Twice in the past four months gold has rallied to $430 and stalled. Like the resistance we encountered at $295 and $330 during gold’s drive from $252 to beyond $400, the $430 mark has proven to be an important barrier to the metal’s march higher. But like those earlier barriers, $430 will be broken sooner or later. Nonetheless, barring some unforeseen circumstances like terrorist actions, gold is likely to channel in a fairly broad range — from $390 to $430 — for the time being, perhaps for as long as a few months. Trading now between $385 and $390, gold appears to be undervalued by $15 to $20 to us. Again, we urge you to take advantage of this lull in the market to buy the dips!
Silver’s roller coaster — What happened?
In the past seven months, silver skyrocketed from under $5.50 to over $8.30 and then crashed to under $6.00. After the Chinese comments on Wednesday, silver weakened further, falling as low as $5.62 in Europe yesterday morning before firming back up to $5.82 in New York. Today silver is trading at just over $6.00. That’s quite a wild ride! So what happened?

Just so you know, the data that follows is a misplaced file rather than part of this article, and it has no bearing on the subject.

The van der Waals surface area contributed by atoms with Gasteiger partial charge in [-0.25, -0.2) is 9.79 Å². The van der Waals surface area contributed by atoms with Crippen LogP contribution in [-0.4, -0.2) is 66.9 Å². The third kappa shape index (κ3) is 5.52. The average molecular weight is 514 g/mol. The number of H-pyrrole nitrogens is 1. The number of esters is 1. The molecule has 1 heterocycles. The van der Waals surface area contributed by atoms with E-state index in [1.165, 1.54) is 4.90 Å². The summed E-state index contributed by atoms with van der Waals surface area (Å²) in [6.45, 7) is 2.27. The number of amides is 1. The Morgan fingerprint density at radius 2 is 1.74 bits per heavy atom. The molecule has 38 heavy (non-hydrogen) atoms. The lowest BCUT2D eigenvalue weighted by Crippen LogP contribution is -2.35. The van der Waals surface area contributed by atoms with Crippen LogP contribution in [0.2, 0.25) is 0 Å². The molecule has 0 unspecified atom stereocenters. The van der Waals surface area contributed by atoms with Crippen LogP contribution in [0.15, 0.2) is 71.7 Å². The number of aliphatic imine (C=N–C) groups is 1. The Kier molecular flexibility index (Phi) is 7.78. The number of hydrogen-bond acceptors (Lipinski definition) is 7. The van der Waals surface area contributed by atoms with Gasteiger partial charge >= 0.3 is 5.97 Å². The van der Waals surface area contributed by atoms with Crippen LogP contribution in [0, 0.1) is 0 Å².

First, let’s review a little history. In 1980, the year we got into the precious metals business, silver reached its stratospheric all-time high of $50 an ounce. It soon returned to earth and, for the next four years, routinely traded a little above $7.00. Since 1984, however, any movement above $7.00 has been a short-lived anomaly. In 1987 and 1988 silver spiked silver above $7.00, and then again ten years later in 1998. But between 1984 and 2004, a 20-year period, the rule has been silver trading between $4.50 and $6.00 with occasional forays above and below this range. That’s why we issued a strong buy recommendation last September, when silver was finally moving above $5.00 in earnest and we foresaw an upside price of $7.00. (See Gold Market Commentary, 9/23/03: “Gold hits $373, eyes $417.”)